In her essay Just do it Dorothea Von Hantelmann states that The concept of the exhibition as a reproducing and documentating apparatus has had its past. Exhibition programmatics of contemporary art are not orientated any longer to an historical consciousness/awareness, but instead to create an experiential intensity. She continues with her analysis stating that an art, which exists more in situation instead of complete works setting this hic et nuc, live and in real time into action supplies the spectator/consumer/participant with a direct corraboration of his or her participation and receptivity to experience The characteristics of certain modes of artistic practice, specifically digital media/interactive media artworks structured for a temporal event rather than a permanenet presentation, constitute a challenge to museums to experiment with new exhibition methods in order to deal with what is ( arguably ) being termed an electronic avant garde.
There appears to be a strong need to catch-up, since most museums have steadfastly held on to the historically based difference between the aesthetic meaning and value of old art genres and new, technologically-produced work. It has been noted that a number of museum have as much as capitulated in the face of the archival problems connected with this new and different, ephemeral practice by completely ignoring the visual possibilities of electronic images in fear of being overwhelmed by a mundane flood of images devoid of any content or of getting involved in what many view as the mass medias maelstrom of banality.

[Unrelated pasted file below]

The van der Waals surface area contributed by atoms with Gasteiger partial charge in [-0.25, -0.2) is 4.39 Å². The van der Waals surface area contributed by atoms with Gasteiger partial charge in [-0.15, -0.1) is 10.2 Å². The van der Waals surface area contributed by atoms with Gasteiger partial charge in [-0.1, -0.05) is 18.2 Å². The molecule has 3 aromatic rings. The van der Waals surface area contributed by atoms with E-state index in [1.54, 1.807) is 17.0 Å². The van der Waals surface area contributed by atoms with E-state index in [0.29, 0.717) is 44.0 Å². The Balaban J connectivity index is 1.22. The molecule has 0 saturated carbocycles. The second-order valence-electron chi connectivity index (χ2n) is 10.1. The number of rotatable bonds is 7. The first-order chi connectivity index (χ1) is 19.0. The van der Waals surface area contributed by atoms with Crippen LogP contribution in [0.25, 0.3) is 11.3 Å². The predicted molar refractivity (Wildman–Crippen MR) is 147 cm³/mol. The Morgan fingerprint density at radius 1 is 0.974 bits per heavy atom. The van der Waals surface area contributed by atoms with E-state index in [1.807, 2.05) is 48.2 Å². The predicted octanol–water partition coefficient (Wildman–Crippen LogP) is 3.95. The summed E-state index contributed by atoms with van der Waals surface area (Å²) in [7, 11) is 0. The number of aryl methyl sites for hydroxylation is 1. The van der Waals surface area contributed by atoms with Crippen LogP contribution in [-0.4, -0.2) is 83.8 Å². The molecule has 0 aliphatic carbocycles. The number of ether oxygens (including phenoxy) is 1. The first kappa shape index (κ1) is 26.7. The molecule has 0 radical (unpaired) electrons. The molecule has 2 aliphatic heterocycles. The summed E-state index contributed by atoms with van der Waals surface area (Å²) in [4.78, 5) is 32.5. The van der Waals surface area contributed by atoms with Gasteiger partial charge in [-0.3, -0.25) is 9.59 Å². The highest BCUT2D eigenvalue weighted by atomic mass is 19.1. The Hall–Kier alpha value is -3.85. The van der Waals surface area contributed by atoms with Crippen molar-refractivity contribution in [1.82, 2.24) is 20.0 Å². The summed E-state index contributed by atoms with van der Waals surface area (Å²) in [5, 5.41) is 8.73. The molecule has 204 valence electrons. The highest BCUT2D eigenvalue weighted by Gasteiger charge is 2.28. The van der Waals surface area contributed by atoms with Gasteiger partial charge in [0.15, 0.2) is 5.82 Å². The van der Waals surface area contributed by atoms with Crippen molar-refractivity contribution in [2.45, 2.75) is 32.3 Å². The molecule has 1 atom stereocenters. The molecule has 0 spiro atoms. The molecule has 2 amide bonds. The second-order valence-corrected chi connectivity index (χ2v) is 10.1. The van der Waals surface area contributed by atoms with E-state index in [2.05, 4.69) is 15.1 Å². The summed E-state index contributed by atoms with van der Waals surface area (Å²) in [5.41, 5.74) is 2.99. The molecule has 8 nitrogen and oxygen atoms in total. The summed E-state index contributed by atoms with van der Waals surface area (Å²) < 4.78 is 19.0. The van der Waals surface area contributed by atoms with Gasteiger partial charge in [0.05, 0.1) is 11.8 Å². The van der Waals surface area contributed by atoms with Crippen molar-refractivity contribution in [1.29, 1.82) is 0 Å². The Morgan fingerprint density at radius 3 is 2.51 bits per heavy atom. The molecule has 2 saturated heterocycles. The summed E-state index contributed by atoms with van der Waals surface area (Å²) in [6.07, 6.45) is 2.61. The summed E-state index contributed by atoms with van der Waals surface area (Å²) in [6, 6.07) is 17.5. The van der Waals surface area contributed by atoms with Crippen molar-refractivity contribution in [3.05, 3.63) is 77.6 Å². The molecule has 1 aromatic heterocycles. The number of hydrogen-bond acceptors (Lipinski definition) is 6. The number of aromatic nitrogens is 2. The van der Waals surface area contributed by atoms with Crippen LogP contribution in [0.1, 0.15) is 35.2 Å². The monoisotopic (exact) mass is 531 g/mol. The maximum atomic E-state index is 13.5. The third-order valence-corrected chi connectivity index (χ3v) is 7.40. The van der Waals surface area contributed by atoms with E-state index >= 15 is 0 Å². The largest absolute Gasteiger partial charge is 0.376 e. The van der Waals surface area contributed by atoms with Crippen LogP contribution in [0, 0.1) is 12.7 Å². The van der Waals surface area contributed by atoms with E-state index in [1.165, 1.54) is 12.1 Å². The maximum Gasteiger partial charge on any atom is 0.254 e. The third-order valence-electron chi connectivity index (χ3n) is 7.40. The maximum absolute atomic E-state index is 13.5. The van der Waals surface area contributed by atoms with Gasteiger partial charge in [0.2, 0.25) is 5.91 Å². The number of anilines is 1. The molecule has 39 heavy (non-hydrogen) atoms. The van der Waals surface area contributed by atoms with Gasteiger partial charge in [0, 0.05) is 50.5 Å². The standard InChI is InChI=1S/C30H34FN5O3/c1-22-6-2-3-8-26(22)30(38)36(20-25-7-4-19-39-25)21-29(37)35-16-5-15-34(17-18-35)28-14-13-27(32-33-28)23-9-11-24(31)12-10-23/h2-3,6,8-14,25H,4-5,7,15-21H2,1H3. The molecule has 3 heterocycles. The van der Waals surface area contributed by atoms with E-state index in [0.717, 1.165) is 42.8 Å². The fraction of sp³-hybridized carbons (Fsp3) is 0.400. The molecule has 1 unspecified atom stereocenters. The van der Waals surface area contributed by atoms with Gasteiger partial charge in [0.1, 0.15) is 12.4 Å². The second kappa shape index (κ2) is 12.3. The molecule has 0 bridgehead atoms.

Seen from a 21st century vantage point, the new economies of digitized reproduction and distribution of artwork via the internet seem to replace the traditional museum practices of purchasing and collecting (In tandem with this point please consider the newly introduced strategy of commissioning projects ( physical and virtual) and the purchasing web-sites) The spirit of imperial gestures which is still present in the larger historical collectiions in New York, Paris, London Berlin, Vienna etc ( throughout North American and western Europe) is losing its persuasive cultural power with the emergence of the ideological concepts of networks and the instantiety and efficiency of communicative systems capable of making simulutaneous contacts between distant spaces and identities in a matter of seconds. Given numerous aspects of contemporary life a number of questions arise:
Why should the museum continue to claim its role as the guarantor of artistic respectability if the internet has made this privilege available to everybody ( obviously begging the definition of everybody)?
Are we not conserving the idea of institutions such as art galleries, museums, archives, and libraries rather than artistic concepts on generations of artists?
Is it not a fact that the critique of these institutionalized authorities for the mediation of art has become an historical constant that continues the self-constituting replication of the artists dilemma over the need for public recognition on the one hand and the simultaneous compulsion for its denial on the other?